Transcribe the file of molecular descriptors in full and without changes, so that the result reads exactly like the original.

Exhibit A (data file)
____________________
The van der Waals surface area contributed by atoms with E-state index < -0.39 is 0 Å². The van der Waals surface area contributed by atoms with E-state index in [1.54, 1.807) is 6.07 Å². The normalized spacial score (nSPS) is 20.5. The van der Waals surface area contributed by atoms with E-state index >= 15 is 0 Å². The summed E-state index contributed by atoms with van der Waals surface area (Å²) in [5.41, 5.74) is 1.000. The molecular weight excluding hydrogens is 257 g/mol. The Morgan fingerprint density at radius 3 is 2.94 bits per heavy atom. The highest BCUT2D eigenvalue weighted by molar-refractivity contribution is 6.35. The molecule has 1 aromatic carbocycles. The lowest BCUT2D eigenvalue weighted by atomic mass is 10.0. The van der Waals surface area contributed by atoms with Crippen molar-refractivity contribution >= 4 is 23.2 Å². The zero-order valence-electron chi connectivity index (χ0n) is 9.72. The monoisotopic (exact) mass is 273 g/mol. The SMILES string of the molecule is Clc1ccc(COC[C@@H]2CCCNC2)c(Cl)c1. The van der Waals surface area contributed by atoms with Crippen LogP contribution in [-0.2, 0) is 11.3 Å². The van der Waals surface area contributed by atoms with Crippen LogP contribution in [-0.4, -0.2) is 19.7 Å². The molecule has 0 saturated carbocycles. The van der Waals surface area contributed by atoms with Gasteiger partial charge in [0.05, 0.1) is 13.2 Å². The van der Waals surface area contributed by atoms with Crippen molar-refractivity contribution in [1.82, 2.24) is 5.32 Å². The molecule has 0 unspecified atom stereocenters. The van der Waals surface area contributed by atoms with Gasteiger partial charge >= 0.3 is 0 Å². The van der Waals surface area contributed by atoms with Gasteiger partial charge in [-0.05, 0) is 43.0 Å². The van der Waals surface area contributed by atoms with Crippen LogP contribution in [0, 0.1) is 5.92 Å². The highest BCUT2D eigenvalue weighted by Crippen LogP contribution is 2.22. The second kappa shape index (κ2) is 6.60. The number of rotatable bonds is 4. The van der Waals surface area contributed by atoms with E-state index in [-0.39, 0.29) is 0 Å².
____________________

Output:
The van der Waals surface area contributed by atoms with E-state index < -0.39 is 0 Å². The van der Waals surface area contributed by atoms with E-state index in [1.54, 1.807) is 6.07 Å². The normalized spacial score (nSPS) is 20.5. The van der Waals surface area contributed by atoms with E-state index >= 15 is 0 Å². The summed E-state index contributed by atoms with van der Waals surface area (Å²) in [5.41, 5.74) is 1.000. The molecular weight excluding hydrogens is 257 g/mol. The Morgan fingerprint density at radius 3 is 2.94 bits per heavy atom. The highest BCUT2D eigenvalue weighted by molar-refractivity contribution is 6.35. The molecule has 1 aromatic carbocycles. The lowest BCUT2D eigenvalue weighted by atomic mass is 10.0. The van der Waals surface area contributed by atoms with Crippen molar-refractivity contribution >= 4 is 23.2 Å². The zero-order valence-electron chi connectivity index (χ0n) is 9.72. The monoisotopic (exact) mass is 273 g/mol. The SMILES string of the molecule is Clc1ccc(COC[C@@H]2CCCNC2)c(Cl)c1. The van der Waals surface area contributed by atoms with Crippen LogP contribution in [-0.2, 0) is 11.3 Å². The van der Waals surface area contributed by atoms with Crippen LogP contribution in [-0.4, -0.2) is 19.7 Å². The molecule has 0 saturated carbocycles. The van der Waals surface area contributed by atoms with Gasteiger partial charge in [0.05, 0.1) is 13.2 Å². The van der Waals surface area contributed by atoms with Crippen molar-refractivity contribution in [1.82, 2.24) is 5.32 Å². The molecule has 0 unspecified atom stereocenters. The van der Waals surface area contributed by atoms with Gasteiger partial charge >= 0.3 is 0 Å². The van der Waals surface area contributed by atoms with Gasteiger partial charge in [-0.05, 0) is 43.0 Å². The van der Waals surface area contributed by atoms with Crippen LogP contribution in [0, 0.1) is 5.92 Å². The highest BCUT2D eigenvalue weighted by Crippen LogP contribution is 2.22. The second kappa shape index (κ2) is 6.60. The number of rotatable bonds is 4. The van der Waals surface area contributed by atoms with E-state index in [-0.39, 0.29) is 0 Å².